Hang the poster boards on the walls or bulletin boards around the room.

Session Two
(The kids love this part)

Roll out a large piece of paper and have a child lie on the paper and trace around the child with a marker.

Cut out the life-size outline of the child.

Have the child personalize or color his cut-out.

Hang the cut-out children on the wall.

Session Three
Punch a hole in the child cut-out and a 'quality' poster board.

Take the ribbon and connect it through the hole in the poster board to the hole in the child. Have the child take the tied ribbon from the poster board and walk it over to his or her own cut-out, and tie it on. (Punch the holes high on the poster board, so the ribbon runs high.) As you are doing this, talk about how each child expresses that quality of God. For example: Love. The child expresses God's Love when he or she helps a little brother pick up his toys.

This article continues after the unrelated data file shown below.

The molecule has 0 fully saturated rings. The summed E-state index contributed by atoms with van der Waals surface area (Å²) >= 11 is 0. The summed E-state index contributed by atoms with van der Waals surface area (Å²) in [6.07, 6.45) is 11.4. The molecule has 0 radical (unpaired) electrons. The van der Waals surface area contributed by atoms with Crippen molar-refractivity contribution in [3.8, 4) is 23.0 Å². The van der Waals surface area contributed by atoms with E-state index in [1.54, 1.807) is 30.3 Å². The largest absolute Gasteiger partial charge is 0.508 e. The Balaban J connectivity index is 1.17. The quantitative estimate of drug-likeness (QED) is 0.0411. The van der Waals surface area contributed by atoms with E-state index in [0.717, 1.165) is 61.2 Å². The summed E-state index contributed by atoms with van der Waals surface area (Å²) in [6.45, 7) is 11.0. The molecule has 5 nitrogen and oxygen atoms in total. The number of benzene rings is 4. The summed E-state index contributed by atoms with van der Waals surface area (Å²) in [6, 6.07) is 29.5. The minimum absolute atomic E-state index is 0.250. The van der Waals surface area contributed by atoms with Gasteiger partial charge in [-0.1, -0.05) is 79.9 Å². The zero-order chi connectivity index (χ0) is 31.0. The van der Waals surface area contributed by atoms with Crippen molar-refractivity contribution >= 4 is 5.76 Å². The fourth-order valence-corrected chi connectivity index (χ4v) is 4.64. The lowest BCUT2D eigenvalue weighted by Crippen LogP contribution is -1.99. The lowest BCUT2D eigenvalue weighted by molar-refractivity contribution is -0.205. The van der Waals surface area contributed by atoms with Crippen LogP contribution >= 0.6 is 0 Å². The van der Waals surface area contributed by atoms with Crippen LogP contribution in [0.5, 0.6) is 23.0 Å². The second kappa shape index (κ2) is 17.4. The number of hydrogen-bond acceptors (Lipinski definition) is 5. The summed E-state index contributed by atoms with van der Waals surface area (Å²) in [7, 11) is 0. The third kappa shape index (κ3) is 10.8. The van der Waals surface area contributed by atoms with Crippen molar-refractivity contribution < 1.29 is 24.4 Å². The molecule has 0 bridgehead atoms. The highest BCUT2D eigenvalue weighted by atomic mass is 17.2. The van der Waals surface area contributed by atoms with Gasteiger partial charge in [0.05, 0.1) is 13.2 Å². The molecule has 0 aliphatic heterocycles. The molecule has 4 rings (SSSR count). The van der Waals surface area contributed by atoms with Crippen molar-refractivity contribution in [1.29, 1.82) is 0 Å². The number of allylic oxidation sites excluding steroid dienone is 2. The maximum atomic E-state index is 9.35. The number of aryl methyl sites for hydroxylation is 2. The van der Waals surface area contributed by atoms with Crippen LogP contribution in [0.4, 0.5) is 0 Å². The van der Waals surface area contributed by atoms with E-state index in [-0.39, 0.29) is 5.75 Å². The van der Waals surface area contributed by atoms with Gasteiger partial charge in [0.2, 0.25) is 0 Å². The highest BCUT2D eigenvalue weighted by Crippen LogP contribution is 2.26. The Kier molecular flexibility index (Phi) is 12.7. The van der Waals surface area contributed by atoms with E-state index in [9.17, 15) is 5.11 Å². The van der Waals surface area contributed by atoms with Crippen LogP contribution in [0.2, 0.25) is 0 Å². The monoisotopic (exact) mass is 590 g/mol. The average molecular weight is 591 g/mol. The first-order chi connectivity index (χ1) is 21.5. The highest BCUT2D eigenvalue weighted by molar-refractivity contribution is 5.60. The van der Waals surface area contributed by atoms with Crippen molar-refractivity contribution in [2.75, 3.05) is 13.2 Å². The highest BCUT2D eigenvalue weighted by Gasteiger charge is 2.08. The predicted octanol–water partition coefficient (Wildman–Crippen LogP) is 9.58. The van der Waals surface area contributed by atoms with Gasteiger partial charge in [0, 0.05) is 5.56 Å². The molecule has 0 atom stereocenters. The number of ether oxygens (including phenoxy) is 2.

Repeat this with each 'quality' poster board for each child. Soon you will have ribbons going from a child cut-out to all the qualities of God.

You will have ribbons all over the place, but by seeing this visible connection the children will begin to see that God is expressed through them; that they express the same qualities of God because they are children of God.

Sally S. Johnston